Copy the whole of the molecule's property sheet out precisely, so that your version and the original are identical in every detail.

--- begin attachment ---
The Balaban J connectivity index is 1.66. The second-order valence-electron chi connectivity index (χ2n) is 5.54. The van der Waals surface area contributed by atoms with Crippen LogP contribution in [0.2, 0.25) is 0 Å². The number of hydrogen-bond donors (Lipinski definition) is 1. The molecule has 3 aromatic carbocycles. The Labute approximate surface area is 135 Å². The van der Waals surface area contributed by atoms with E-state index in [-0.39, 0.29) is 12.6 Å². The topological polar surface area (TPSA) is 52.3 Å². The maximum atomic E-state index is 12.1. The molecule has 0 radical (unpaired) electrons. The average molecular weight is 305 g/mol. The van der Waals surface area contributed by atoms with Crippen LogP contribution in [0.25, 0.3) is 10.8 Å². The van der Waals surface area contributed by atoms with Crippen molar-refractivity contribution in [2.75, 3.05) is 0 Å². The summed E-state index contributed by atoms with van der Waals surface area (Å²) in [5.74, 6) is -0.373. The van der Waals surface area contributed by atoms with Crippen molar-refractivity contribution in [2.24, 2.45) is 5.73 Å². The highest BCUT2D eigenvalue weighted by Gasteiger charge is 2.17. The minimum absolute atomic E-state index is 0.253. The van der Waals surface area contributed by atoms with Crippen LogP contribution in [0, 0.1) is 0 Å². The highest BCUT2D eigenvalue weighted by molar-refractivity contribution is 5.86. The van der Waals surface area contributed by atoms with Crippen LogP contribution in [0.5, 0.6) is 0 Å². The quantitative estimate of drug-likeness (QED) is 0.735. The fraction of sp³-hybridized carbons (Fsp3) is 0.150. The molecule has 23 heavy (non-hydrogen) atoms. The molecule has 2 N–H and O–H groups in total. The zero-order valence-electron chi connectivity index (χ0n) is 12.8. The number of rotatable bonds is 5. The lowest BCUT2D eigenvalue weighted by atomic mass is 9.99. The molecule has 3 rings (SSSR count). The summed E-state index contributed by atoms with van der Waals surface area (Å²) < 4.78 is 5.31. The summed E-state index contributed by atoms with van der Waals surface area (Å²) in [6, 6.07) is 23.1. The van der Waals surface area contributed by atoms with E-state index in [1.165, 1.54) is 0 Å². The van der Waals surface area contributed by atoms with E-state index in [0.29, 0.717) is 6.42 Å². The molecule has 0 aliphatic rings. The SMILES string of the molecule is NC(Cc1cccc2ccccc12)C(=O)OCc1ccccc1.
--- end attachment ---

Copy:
The Balaban J connectivity index is 1.66. The second-order valence-electron chi connectivity index (χ2n) is 5.54. The van der Waals surface area contributed by atoms with Crippen LogP contribution in [0.2, 0.25) is 0 Å². The number of hydrogen-bond donors (Lipinski definition) is 1. The molecule has 3 aromatic carbocycles. The Labute approximate surface area is 135 Å². The van der Waals surface area contributed by atoms with E-state index in [-0.39, 0.29) is 12.6 Å². The topological polar surface area (TPSA) is 52.3 Å². The maximum atomic E-state index is 12.1. The molecule has 0 radical (unpaired) electrons. The average molecular weight is 305 g/mol. The van der Waals surface area contributed by atoms with Crippen LogP contribution in [0.25, 0.3) is 10.8 Å². The van der Waals surface area contributed by atoms with Crippen molar-refractivity contribution in [2.75, 3.05) is 0 Å². The summed E-state index contributed by atoms with van der Waals surface area (Å²) in [5.74, 6) is -0.373. The van der Waals surface area contributed by atoms with Crippen molar-refractivity contribution in [2.24, 2.45) is 5.73 Å². The highest BCUT2D eigenvalue weighted by Gasteiger charge is 2.17. The minimum absolute atomic E-state index is 0.253. The van der Waals surface area contributed by atoms with Crippen LogP contribution in [0, 0.1) is 0 Å². The highest BCUT2D eigenvalue weighted by molar-refractivity contribution is 5.86. The van der Waals surface area contributed by atoms with Crippen LogP contribution in [0.5, 0.6) is 0 Å². The quantitative estimate of drug-likeness (QED) is 0.735. The fraction of sp³-hybridized carbons (Fsp3) is 0.150. The molecule has 23 heavy (non-hydrogen) atoms. The molecule has 2 N–H and O–H groups in total. The zero-order valence-electron chi connectivity index (χ0n) is 12.8. The number of rotatable bonds is 5. The lowest BCUT2D eigenvalue weighted by atomic mass is 9.99. The molecule has 3 rings (SSSR count). The summed E-state index contributed by atoms with van der Waals surface area (Å²) < 4.78 is 5.31. The summed E-state index contributed by atoms with van der Waals surface area (Å²) in [6, 6.07) is 23.1. The van der Waals surface area contributed by atoms with E-state index in [1.165, 1.54) is 0 Å². The van der Waals surface area contributed by atoms with E-state index in [0.29, 0.717) is 6.42 Å². The molecule has 0 aliphatic rings. The SMILES string of the molecule is NC(Cc1cccc2ccccc12)C(=O)OCc1ccccc1.